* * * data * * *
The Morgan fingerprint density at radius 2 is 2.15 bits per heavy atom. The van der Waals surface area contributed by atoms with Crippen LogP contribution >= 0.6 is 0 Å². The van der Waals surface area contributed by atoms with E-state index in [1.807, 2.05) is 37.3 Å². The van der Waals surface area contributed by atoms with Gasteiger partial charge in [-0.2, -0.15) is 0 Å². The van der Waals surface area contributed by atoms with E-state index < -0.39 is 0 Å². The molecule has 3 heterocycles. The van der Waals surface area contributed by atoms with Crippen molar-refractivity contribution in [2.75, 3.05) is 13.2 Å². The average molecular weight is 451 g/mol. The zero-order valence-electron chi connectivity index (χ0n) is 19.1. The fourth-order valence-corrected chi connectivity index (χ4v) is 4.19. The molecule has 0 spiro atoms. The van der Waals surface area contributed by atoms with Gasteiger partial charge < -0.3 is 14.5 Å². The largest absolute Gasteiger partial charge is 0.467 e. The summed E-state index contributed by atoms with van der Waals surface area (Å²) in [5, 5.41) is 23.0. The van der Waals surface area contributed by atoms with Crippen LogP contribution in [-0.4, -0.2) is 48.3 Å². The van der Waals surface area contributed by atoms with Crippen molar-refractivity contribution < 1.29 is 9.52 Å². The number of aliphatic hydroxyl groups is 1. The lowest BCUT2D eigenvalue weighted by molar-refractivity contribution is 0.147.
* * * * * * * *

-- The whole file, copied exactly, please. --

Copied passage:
The Morgan fingerprint density at radius 2 is 2.15 bits per heavy atom. The van der Waals surface area contributed by atoms with Crippen LogP contribution >= 0.6 is 0 Å². The van der Waals surface area contributed by atoms with E-state index in [1.807, 2.05) is 37.3 Å². The van der Waals surface area contributed by atoms with Gasteiger partial charge in [-0.2, -0.15) is 0 Å². The van der Waals surface area contributed by atoms with E-state index < -0.39 is 0 Å². The molecule has 3 heterocycles. The van der Waals surface area contributed by atoms with Crippen molar-refractivity contribution in [2.75, 3.05) is 13.2 Å². The average molecular weight is 451 g/mol. The zero-order valence-electron chi connectivity index (χ0n) is 19.1. The fourth-order valence-corrected chi connectivity index (χ4v) is 4.19. The molecule has 0 spiro atoms. The van der Waals surface area contributed by atoms with Gasteiger partial charge < -0.3 is 14.5 Å². The largest absolute Gasteiger partial charge is 0.467 e. The summed E-state index contributed by atoms with van der Waals surface area (Å²) in [5, 5.41) is 23.0. The van der Waals surface area contributed by atoms with Crippen LogP contribution in [-0.4, -0.2) is 48.3 Å². The van der Waals surface area contributed by atoms with Crippen molar-refractivity contribution < 1.29 is 9.52 Å². The number of aliphatic hydroxyl groups is 1. The lowest BCUT2D eigenvalue weighted by molar-refractivity contribution is 0.147.